Officially, the military parade at Tiananmen Square on September 3 marks the 70th anniversary of the “Victory of the Chinese People’s War of Resistance Against Japanese Aggression.”
The state-of-the-art jet-fighters and missiles on display are supposed to strike fear into the heart of “right-wing militarists in Japan,” a reference to the nationalistic administration of Prime Minister Shinzo Abe. The official media’s attacks on Abe have not abated despite the fact that in his August 15 speech commemorating Japan’s 1945 surrender, Abe followed predecessors Tomiichi Murayama and Junichiro Koizumi by mentioning Japan’s “deep remorse and heartfelt apology” for WWII atrocities.
Yet for political circles in Beijing, the forthcoming military extravaganza looks more like a “Chinese-style coronation ceremony” whose major purpose is to consolidate President and party General Secretary Xi Jinping’s status as undisputed strongman.
While late patriarch Deng Xiaoping took over power from the hated Gang of Four in late 1978, his status as supreme leader was not confirmed until the October 1, 1984 military parade marking the 35th anniversary of the founding of the PRC. Similar ceremonies celebrating the PRC’s birthday in 1999 and 2009 marked the high-point of the careers of respectively ex-president Jiang Zemin and Hu Jintao.
Jiang, however, had to wait ten years – and Hu seven years – for their moment of glory after becoming Communist Party General Secretary.
President and commander-in-chief Xi, however, has amassed so much power in less than three years that he could deftly turn a show of force against Japan and other “anti-China hostile forces” – usually a shorthand for the United States – into his own coronation ceremony.
Similar to other major events in Beijing such as the Summer Olympics of 2008 and the APEC conclave last year, smoke-belching factories have been closed down to improve the capital’s notorious air quality. The Air Force is also on standby to ensure that the sky has the requisite “military parade blue.”
While it is unlikely that poisonous gas such as sodium cyanide and nerve gases released during Tianjin’s cataclysmic explosions on August 12 will waft as far as Beijing, the Tianjin disaster has cast a deep shadow over Xi’s great day.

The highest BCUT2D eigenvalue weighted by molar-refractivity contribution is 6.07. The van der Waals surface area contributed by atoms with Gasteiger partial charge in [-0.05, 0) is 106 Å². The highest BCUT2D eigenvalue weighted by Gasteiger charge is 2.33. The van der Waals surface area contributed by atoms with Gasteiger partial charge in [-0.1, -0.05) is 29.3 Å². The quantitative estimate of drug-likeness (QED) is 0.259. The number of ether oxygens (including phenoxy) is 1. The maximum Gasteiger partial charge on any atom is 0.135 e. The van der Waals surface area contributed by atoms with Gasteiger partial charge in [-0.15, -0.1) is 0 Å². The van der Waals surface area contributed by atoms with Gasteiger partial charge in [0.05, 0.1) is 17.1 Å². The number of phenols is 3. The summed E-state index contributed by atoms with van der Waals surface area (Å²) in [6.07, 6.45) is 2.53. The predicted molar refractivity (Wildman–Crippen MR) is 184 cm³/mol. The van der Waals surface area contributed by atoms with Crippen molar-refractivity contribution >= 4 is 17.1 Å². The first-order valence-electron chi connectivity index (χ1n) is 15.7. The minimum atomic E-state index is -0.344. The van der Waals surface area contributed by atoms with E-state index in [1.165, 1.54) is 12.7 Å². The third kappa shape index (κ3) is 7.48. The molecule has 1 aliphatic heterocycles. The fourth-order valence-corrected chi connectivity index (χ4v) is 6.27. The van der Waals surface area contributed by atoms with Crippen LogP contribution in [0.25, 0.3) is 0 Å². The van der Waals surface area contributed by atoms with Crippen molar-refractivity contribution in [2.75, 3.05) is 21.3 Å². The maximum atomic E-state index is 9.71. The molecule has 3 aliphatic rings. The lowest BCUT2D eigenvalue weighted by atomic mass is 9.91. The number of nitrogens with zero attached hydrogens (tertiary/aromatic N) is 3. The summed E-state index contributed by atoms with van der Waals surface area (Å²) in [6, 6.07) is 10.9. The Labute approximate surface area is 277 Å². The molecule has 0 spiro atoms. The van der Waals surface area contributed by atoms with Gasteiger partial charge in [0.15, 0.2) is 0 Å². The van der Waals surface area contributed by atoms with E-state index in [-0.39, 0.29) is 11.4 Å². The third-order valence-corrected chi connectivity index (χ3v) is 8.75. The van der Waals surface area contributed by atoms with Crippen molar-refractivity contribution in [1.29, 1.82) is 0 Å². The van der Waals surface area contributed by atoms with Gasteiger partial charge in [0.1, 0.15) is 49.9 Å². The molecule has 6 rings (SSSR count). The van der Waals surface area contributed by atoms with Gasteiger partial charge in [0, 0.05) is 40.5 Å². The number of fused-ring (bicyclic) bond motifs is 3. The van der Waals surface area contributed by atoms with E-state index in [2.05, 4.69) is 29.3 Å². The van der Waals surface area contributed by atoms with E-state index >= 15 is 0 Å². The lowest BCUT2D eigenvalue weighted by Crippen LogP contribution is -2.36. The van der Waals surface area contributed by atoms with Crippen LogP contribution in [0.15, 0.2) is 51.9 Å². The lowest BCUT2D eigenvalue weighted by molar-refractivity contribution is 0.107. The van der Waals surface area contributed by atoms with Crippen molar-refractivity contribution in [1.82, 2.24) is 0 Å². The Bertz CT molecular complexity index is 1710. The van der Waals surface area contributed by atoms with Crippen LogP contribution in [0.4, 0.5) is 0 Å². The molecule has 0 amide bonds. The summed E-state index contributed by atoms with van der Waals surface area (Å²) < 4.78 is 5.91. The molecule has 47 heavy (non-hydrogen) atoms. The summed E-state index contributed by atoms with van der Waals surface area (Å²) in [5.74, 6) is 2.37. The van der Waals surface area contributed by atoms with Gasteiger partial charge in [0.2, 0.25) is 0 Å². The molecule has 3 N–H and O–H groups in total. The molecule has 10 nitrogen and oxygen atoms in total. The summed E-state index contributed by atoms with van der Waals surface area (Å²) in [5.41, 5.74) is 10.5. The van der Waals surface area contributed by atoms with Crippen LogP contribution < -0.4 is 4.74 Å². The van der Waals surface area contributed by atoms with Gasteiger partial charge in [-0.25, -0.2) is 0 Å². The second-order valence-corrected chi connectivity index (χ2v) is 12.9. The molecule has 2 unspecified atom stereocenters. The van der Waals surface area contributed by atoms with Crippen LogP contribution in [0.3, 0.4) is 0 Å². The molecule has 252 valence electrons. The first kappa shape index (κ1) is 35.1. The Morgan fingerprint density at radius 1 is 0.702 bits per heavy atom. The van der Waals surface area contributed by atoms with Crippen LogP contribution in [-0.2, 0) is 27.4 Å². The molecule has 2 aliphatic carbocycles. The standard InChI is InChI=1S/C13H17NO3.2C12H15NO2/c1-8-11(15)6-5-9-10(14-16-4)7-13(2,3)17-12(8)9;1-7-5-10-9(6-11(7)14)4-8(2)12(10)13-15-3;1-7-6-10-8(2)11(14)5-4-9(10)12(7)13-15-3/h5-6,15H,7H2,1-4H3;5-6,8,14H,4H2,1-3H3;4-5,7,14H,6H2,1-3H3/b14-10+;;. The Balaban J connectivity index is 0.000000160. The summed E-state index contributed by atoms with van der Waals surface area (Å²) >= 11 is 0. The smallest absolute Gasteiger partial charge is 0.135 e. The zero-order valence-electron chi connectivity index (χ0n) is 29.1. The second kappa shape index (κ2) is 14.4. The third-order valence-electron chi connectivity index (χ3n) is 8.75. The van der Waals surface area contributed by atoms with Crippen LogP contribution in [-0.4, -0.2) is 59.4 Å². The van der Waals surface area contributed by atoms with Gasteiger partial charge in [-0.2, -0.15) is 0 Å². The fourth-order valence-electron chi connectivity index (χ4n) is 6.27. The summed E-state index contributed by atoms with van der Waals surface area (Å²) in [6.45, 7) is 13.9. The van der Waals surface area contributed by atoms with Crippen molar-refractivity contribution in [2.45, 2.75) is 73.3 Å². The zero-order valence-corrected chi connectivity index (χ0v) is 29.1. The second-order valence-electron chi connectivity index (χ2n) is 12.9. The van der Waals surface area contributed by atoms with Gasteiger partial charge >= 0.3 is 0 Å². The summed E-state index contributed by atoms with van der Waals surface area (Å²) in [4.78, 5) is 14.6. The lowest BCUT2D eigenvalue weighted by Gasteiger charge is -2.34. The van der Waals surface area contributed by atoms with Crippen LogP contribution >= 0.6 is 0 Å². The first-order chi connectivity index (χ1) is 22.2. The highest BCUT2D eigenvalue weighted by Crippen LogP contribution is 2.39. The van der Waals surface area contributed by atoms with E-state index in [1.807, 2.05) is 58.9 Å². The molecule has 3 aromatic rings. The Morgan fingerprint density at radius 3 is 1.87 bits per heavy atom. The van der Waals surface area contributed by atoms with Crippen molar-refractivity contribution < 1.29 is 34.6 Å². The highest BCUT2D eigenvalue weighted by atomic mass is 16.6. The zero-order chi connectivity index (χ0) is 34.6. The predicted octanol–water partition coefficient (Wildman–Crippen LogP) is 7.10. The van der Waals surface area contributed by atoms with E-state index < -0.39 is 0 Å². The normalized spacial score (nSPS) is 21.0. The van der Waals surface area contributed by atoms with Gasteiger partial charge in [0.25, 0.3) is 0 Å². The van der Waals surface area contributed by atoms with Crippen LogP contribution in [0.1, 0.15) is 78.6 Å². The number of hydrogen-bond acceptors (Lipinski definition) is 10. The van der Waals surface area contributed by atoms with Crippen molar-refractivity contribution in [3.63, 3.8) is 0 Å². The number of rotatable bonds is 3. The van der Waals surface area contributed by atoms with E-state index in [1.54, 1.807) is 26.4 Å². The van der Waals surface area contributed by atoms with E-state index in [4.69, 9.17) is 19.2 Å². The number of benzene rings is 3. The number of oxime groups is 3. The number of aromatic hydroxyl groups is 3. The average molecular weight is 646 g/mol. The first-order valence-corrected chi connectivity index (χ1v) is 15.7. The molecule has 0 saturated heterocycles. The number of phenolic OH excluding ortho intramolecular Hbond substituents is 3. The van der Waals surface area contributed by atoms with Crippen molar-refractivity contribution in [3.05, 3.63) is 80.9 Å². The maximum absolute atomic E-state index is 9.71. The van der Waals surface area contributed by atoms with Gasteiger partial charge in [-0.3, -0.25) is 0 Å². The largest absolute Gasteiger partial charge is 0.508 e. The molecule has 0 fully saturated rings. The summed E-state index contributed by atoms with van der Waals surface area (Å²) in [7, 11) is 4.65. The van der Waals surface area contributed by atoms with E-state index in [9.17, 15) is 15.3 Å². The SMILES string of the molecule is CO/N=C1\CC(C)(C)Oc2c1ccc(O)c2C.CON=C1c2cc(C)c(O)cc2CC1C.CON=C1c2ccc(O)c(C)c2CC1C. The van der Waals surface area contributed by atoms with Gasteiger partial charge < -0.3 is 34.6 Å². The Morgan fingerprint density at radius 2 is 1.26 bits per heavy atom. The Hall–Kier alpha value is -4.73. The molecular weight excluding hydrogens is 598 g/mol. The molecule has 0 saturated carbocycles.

Talk about top-level division as to how to handle the catastrophe, which has cost some 145 lives (believed to be a grave underestimation by most foreign and Hong Kong reporters) has focused on a series of out-of-the-ordinary developments.
Firstly, Premier Li Keqiang did not show up in Tianjin – which is just 60 minutes by car from the capital – until five days after the disaster. This breaks the long-established tradition set by his predecessor, former premier Wen Jiabao, that the head of the central government should be on the scene of major natural or man-made disasters within 48 hours.
Equally intriguing is the fact that while Li’s brief visit to Xinjiang was reported on Chinese TV news the same evening, there was no video footage of the premier’s activities.
Also unusual is the fact that the Major and Acting Party Secretary of Tianjin Huang Xingguo, who is a member of the so-called Zhejiang Province Faction that is close to Xi, did not face the public until seven days after the explosions. And although Huang said in a press conference on the 19th that he would “take unshirkable responsibility” for the accident, it is believed that Xi does not want the former senior Zhejiang Province official to go.
Moreover, while the state media disclosed after almost a week that the bosses of Ruihai Logistics International – the owner of the dangerous chemicals — were the kin of vice ministerial-level officials, there is strong speculation that they also enjoy the protection of one or more former Politburo Standing Committee members.
Diplomatic sources in Beijing said that members of Xi’s kitchen cabinet, including Politburo member and Director of the Central Committee General Office Li Zhanshu, had ordered a secret internal investigation as to whether the explosion was linked to a “conspiracy against the top leadership.”
Even though the sources discounted the possibility that the Tianjin calamity was related in any way to wild rumors about coups d’etat or assassination attempts against Xi, the leadership’s mysterious handling of the mishap clearly shows that the President’s grip on power is still far from complete.
And if Xi’s real and potential political foes were to mount an attack against the strongman, they could use no other handy pretext than the super-ambitious honcho’s unsubtle use of the WWII-related parade to cement his status as the “Mao Zedong of the 21st century.”
Willy Lam is a veteran journalist, Sinologist with more than 35 years of experience writing and researching China. He has published seven books on China, including Chinese Politics in the Era of Xi Jinping: Renaissance, Reform, or Retrogression? (Routledge, New York, 2015), which is the world’s first full-length English-language study of President Xi’s ideology and statecraft.
First published Sept 1
Photo: The Economist, Internet
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